Mon | Oct 25, 2021

Francis: Physiotherapists are burnt out

Published:Friday | September 17, 2021 | 12:05 AM
A physiotherapist assists a patient with breathing exercises.
A physiotherapist assists a patient with breathing exercises.

IN AN effort to assist patients who are in need of rehabilitation after contracting COVID-19, the Jamaica Physiotherapy Association (JPA) has urged the Government to hire more physiotherapists for the public sector.

“Our physiotherapists working on the isolation wards in hospitals have been diligently managing the patients but are burnt out due to the high volume of patients over the past year, and especially during this surge, when compared to the low number of therapists employed within the Government service. The JPA urges the MOHW (Ministry of Health and Wellness) to increase the number of physiotherapists in our government service, as well as place physiotherapists in hospitals that do not have access to this vital service,” said Savionne Francis, president of the JPA.

According to Francis, physiotherapists have played a vital role as frontline workers in managing COVID-19 patients over the past year and a half.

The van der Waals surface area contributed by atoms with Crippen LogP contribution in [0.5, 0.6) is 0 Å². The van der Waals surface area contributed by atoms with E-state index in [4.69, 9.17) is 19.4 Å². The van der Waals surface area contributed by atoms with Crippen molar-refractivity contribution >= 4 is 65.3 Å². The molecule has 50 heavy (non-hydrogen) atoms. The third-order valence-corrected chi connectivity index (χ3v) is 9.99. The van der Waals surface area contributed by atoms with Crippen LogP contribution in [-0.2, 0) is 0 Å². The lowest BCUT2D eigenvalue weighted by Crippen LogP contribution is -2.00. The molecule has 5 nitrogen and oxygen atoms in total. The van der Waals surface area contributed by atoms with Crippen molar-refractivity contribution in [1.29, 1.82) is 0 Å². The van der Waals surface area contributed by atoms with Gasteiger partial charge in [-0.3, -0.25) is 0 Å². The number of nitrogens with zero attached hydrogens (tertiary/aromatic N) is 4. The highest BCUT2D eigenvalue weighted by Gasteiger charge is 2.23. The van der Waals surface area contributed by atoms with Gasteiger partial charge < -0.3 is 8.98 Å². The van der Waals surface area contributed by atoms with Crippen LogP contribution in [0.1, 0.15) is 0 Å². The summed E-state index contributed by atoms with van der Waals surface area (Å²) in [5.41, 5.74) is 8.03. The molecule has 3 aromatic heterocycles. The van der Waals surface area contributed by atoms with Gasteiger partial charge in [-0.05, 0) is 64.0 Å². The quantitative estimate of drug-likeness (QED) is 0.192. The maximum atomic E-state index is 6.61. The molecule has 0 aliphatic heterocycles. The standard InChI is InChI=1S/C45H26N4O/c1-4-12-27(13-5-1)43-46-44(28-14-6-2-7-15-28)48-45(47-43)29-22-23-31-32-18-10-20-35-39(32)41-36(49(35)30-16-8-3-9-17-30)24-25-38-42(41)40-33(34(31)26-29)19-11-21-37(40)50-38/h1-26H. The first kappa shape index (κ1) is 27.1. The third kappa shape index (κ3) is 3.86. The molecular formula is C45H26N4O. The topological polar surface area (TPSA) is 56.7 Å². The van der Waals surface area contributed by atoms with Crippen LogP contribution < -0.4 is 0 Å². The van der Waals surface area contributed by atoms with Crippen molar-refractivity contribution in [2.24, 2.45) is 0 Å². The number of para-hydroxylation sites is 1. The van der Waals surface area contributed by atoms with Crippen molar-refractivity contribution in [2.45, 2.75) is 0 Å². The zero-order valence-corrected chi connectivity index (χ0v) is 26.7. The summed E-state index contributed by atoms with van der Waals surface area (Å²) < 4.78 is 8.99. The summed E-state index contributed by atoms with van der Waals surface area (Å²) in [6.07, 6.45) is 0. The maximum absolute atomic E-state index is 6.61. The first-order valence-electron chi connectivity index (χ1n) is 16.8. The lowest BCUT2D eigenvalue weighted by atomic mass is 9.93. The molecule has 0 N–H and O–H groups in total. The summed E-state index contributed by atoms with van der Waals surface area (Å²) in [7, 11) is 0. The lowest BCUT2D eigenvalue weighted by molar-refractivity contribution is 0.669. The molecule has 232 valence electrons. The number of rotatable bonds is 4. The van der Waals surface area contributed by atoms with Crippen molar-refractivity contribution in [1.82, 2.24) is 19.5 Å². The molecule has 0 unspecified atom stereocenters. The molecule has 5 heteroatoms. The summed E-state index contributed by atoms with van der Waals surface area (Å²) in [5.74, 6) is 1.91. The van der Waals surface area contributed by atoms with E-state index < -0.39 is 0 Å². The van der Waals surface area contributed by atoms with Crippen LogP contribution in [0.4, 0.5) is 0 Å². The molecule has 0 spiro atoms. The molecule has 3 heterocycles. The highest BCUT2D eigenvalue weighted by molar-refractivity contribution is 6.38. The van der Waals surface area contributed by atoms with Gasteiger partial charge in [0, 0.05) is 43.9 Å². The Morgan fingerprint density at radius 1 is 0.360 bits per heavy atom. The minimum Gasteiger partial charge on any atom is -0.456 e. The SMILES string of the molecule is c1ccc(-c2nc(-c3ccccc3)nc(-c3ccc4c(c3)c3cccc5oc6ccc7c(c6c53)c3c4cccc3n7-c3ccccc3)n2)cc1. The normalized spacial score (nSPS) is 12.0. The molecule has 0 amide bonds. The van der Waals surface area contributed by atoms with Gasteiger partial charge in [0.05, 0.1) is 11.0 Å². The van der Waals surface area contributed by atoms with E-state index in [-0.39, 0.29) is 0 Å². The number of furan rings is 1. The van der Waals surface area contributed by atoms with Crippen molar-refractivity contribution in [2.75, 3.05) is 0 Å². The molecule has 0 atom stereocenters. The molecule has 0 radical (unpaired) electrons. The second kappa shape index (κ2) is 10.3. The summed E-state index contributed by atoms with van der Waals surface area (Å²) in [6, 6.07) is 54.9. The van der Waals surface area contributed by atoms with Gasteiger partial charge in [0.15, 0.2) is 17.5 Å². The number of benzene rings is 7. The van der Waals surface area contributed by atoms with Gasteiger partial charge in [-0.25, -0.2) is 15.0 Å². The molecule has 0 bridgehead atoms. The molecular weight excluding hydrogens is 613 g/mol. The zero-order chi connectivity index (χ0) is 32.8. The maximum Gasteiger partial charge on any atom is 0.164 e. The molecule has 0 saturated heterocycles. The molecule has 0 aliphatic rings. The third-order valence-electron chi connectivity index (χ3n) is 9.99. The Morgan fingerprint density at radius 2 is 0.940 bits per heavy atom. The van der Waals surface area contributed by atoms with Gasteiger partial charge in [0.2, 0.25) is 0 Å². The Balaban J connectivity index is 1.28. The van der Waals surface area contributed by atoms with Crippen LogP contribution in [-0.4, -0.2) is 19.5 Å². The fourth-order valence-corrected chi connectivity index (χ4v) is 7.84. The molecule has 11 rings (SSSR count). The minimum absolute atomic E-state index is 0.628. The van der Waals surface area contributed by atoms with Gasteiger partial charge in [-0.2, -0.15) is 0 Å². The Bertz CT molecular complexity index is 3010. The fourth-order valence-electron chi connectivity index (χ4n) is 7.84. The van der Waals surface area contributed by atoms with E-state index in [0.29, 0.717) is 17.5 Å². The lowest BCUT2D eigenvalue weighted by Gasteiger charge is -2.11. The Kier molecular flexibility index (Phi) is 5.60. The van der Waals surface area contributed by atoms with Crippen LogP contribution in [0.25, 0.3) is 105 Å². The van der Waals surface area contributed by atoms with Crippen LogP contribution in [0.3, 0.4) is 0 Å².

“We have consistently provided optimal care to the Jamaican people along with our fellow healthcare workers. We continue to diligently give our services particularly in the area of respiratory care (chest physiotherapy) as well as management of Long COVID. Many COVID patients encounter physiotherapy when they are referred to help to decrease work of breathing, improve chest expansion, to learn lung clearance techniques and maintain their mobility. Patients with Long COVID benefit from our services as we rehabilitate them through the debilitating effects of the condition such as extreme exhaustion, dizziness, muscle and joint pain and shortness of breath.”

Francis said her association acknowledges the Government’s attempts to expand physiotherapy services across the island, noting that a few new departments have been created over the last 10 years.

“Despite these efforts, many persons at many institutions are still not receiving physiotherapy as a part of their COVID management, due to not enough therapists being employed in the hospital or none at the institution. Physiotherapists also play a major role outside of the acute setting and, therefore, it is imperative that more are placed within the health centres and community-based programmes to optimise our patients’ return to function and quality of life.”

She added: “The JPA encourages all physiotherapists to remain committed to the fight against COVID-19 and we salute you for the exceptional service that you have rendered to our fellow countrymen during this extraordinary time.”